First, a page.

Two fined for poaching fish in river Tyne

Two men have been fined after being caught poaching with gill nets in Northumberland.

Tuesday, 17th May 2016, 8:10 am
Updated Tuesday, 17th May 2016, 9:11 am
The fish and nets seized by Environment Agency officials.

Ricci John Pike, 34, of Alnwick Street, Wallsend, and Philip Edler, 48, of Wyndham Way, North Shields, were fined £80, oredered to pay £100 costs, and a £20 victim surcharge after appearing at Newcastle Magistrates’ Court.

The pair pleaded guilty to fishing on the River Tyne at Wylam without a licence after they were caught by Environment Agency officers.

On July 22, 2015, an Environment Agency enforcement officer carrying out targeted covert patrols saw three men in the Haggs Bank area of Wylam just before midnight.

The men were seen to set two nets, before returning at 4am on July 23, when they hauled the nets, which had migratory fish – salmon and sea trout – caught in them.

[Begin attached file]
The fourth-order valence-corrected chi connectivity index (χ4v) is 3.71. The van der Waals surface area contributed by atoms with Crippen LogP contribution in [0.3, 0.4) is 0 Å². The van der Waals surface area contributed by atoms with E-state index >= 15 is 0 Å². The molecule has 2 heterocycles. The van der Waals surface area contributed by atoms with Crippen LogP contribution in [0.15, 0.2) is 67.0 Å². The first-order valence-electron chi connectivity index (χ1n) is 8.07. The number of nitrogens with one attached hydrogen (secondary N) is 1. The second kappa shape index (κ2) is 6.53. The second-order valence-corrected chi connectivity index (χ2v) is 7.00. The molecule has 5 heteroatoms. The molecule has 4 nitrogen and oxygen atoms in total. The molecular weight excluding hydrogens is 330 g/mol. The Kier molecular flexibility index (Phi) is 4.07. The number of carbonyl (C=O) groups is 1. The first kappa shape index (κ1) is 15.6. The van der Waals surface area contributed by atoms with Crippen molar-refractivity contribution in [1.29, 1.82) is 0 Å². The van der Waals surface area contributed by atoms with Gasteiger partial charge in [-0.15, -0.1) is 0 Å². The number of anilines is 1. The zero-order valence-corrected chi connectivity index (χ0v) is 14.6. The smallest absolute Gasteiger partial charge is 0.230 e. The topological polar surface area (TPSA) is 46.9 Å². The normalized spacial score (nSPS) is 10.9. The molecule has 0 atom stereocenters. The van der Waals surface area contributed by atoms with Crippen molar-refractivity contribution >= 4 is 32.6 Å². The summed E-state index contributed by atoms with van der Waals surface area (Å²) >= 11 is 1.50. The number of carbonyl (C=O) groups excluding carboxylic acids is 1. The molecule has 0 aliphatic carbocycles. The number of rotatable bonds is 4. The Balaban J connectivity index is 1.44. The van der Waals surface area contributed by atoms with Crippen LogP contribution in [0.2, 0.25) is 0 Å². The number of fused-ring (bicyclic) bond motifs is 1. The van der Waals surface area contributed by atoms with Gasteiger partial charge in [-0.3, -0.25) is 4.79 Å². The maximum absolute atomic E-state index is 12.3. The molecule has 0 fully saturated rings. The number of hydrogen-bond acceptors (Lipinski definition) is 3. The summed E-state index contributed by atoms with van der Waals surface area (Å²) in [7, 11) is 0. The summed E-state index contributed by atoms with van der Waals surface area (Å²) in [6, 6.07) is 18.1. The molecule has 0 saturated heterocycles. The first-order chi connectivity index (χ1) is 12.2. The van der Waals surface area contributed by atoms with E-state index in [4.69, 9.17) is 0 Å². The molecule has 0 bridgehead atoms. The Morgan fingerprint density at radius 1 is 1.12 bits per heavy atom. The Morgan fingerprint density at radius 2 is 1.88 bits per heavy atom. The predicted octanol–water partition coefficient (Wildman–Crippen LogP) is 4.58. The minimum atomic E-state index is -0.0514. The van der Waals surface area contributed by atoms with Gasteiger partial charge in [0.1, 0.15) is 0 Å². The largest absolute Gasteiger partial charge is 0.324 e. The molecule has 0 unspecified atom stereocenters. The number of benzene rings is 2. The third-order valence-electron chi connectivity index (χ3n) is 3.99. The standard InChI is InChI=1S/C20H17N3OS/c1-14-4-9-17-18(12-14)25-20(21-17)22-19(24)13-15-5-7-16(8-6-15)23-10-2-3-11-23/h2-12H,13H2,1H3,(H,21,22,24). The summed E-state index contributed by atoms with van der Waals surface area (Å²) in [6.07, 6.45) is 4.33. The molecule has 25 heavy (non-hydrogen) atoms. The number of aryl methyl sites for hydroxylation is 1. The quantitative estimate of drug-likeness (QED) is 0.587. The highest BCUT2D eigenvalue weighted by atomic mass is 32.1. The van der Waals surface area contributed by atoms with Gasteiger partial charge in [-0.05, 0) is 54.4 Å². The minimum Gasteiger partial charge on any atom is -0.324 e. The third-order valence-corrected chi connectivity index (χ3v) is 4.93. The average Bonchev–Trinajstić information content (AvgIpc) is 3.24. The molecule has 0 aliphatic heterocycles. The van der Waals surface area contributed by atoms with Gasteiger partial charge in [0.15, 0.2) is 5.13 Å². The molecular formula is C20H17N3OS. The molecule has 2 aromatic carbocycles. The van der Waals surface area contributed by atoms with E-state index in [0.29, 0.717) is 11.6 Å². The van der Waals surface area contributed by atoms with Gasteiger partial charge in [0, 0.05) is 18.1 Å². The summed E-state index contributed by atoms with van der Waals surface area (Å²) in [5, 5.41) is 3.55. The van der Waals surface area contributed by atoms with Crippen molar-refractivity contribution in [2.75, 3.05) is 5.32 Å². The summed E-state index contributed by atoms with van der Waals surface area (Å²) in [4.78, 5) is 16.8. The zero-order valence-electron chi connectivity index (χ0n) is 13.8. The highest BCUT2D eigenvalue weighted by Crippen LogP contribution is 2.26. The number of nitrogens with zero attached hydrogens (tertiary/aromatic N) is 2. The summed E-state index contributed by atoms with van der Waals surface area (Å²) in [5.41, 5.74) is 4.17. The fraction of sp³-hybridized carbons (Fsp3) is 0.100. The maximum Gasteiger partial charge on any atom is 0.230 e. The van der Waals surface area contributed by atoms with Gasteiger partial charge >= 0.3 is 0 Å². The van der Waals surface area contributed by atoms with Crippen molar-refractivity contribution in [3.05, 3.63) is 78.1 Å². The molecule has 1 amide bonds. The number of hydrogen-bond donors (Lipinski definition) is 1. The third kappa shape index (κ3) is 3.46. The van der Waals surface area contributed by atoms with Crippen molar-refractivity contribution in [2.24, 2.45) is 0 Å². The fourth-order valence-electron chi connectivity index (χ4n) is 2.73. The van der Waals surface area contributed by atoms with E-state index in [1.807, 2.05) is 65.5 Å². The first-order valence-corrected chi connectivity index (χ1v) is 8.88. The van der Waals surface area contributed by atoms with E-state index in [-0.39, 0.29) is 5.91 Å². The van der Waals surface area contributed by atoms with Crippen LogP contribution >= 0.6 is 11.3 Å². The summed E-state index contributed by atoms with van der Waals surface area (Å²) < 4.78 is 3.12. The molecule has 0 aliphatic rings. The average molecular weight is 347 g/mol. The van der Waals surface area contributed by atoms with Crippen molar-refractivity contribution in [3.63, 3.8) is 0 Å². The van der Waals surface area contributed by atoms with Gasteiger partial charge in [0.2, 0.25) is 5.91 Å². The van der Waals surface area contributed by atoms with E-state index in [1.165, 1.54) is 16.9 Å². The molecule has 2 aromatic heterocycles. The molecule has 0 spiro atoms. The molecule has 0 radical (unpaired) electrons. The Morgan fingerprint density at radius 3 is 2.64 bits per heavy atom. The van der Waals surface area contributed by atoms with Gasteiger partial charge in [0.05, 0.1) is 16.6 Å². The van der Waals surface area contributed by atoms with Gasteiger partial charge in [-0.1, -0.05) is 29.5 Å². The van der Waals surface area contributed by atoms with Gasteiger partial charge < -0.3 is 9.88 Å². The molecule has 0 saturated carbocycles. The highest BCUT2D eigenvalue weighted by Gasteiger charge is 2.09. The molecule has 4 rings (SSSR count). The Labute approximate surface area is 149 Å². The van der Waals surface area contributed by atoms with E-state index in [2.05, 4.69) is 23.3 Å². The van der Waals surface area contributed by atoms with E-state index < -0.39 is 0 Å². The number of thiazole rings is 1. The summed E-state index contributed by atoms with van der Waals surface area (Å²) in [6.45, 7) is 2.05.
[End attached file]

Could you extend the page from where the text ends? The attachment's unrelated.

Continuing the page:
At 4.20am, the men were stopped by police and arrested. The third man is due in court this month.

Dave Edwardson, Environment Agency enforcement team leader in the north east, said: “We take reports of suspected poaching seriously and work closely with the police to take action.

“In this case Edler and Pike were fishing on the River Tyne using nets which are potentially extremely damaging to fish stocks.”

“And at the time of year in happened, salmon and sea trout are returning to rivers to spawn and protecting returning fish is vital to maintaining a healthy fish population.

“We’ll continue to work closely with the police and angling clubs to target those fishing illegally and take enforcement action.”

The court also ordered the forfeiture and destruction of the fishing equipment used in the incident.

Anyone discovered committing offences could face a substantial fine at court. The Environment Agency urges anyone to report illegal fishing by calling 0800 80 70 60.

All income from rod licence sales is used to fund Environment Agency work to protect and improve fish stocks and fisheries, including improving habitats for fish and facilities for anglers, tackling illegal fishing and working with partners to encourage people to give fishing a go.